Summary of article in Billed Bladet #42, 2014.
Written by Marianne Singer.
As you know Mary attended the yearly school's sports day in the town of Greve outside Copenhagen.
Here 270 pupils from the local school welcomed her by chanting her name.
Being received like a popstar, Mary was soon surrounded by pupils, who wanted to say hi and pose with her.
With the preliminaries over with it was time to start a three kilometre race. Mary started the race and cheered the children enthusiastically from the sideline, blowing kisses for those of the pupiles who must have enough breath to appreciate that. While the kids were running Mary looked at an exhibition made by the very same kids. That lasted about half an hour (the kids must have been walking, not running) when the kids arrived at the finishing line. Here she handed out refreshments and also munched down an apple.
Then Mary took part in communal callestenics, called Captain Jespersen Cellestenics. - Back when Rodolph Valentino was the big name in the cinema, there was a show on the wireless with an captain Jespersen, who litterally drilled his listeners shouting commands through the ether: Arms Strech! Knees down and bend! No doubt many of you had similar shows in your countries.
Anyway that kind of drill-callestenics in naturally hillarious for modern children, and though it wasn't planned, Mary took part standing among the children, laughing, goofing and giggling.
Then the Minister for Education handed out an award, yeah, yeah, whatever, before one of the older pupils, Summer Babai, gave a speech.
Mary said at some point in her speech: "At my school we were very fortunate. We had many different lanes/venues for among other things hockey, tennis, football (Australian presumably). We didn't have a swimming pool however but on the other hand our school was located only 300 meters from the sea. And you could be fortunate to spot a dolphin out the window, when you sat and were supposed to concentrate about a mathematics formula.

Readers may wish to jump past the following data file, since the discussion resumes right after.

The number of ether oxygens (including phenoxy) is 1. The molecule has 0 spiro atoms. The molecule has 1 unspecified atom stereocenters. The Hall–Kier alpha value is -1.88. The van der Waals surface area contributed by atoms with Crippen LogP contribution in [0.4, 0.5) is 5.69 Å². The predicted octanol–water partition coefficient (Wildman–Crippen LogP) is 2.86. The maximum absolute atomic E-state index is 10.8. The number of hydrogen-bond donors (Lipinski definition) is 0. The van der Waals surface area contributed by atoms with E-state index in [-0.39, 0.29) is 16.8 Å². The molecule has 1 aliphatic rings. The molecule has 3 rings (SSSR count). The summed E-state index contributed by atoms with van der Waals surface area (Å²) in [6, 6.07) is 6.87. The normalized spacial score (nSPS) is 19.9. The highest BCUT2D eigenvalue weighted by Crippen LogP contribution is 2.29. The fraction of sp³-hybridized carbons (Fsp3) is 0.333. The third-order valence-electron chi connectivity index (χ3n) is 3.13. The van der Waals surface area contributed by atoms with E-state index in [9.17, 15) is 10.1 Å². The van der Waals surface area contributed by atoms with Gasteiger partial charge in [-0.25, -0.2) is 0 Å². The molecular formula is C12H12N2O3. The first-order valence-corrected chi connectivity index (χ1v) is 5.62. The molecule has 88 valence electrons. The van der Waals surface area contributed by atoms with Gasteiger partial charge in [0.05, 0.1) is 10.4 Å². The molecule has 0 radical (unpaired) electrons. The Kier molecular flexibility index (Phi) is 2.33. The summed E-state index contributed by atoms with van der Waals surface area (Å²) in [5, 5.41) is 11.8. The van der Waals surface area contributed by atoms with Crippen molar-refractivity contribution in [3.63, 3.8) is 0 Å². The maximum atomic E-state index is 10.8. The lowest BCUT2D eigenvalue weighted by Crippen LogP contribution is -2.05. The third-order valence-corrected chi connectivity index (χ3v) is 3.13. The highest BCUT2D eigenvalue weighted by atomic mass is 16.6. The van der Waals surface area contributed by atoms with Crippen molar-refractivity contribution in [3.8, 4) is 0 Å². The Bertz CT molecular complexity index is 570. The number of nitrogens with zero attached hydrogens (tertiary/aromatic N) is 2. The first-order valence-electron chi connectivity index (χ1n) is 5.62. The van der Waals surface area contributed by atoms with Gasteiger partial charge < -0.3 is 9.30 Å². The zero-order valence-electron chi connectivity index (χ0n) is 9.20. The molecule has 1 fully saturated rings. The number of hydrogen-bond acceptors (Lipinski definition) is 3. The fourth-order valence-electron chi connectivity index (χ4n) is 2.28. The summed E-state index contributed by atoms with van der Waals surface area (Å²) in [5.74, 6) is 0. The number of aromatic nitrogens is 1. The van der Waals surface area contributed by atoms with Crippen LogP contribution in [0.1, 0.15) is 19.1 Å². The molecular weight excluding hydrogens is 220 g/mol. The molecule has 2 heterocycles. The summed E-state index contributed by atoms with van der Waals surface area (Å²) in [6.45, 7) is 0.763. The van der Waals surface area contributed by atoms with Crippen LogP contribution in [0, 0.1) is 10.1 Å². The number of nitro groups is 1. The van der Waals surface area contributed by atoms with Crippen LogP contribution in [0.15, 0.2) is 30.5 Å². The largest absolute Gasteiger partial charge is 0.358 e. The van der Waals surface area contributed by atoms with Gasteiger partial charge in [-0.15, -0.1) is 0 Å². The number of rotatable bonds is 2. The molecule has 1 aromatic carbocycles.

But in the very same sea were supposed to take our swimming tests abd that wasn't that much fun once it became late autumn, where the water was just as cold as it can be in Denmark. (*)
And on top of that it was a long distance to the dressing room, but I was really, really pleased that we had the opportunity to try a lot of different forms of sports and try which one of them we liked or had a little talent for".
(*) Older relatives of mine, who lived in Aarhus, told how they walked from their schools in the early 1930's, to the beach. Undressed and went out into the water and got their swimming lessons that way. After which the now more or less blue children, dressed and walked back to school.
At the same time the children also got washed. Very practical because for most families a bathtub was a distant dream.
- And that was very progressive! For practical reasons though most schools didn't offer swimming lessons back then.
Interestingly the main sewer line of the city had it's, shall we say, "end" out in the water - only a few hundred meters from where the children bathed...! My relatives have told how they could sometimes see the water "burp" brown a little bit further out... And for safety reasons the children only bathed when the wind blew towards the coast.
Here is the legenday captain Jespersen in action: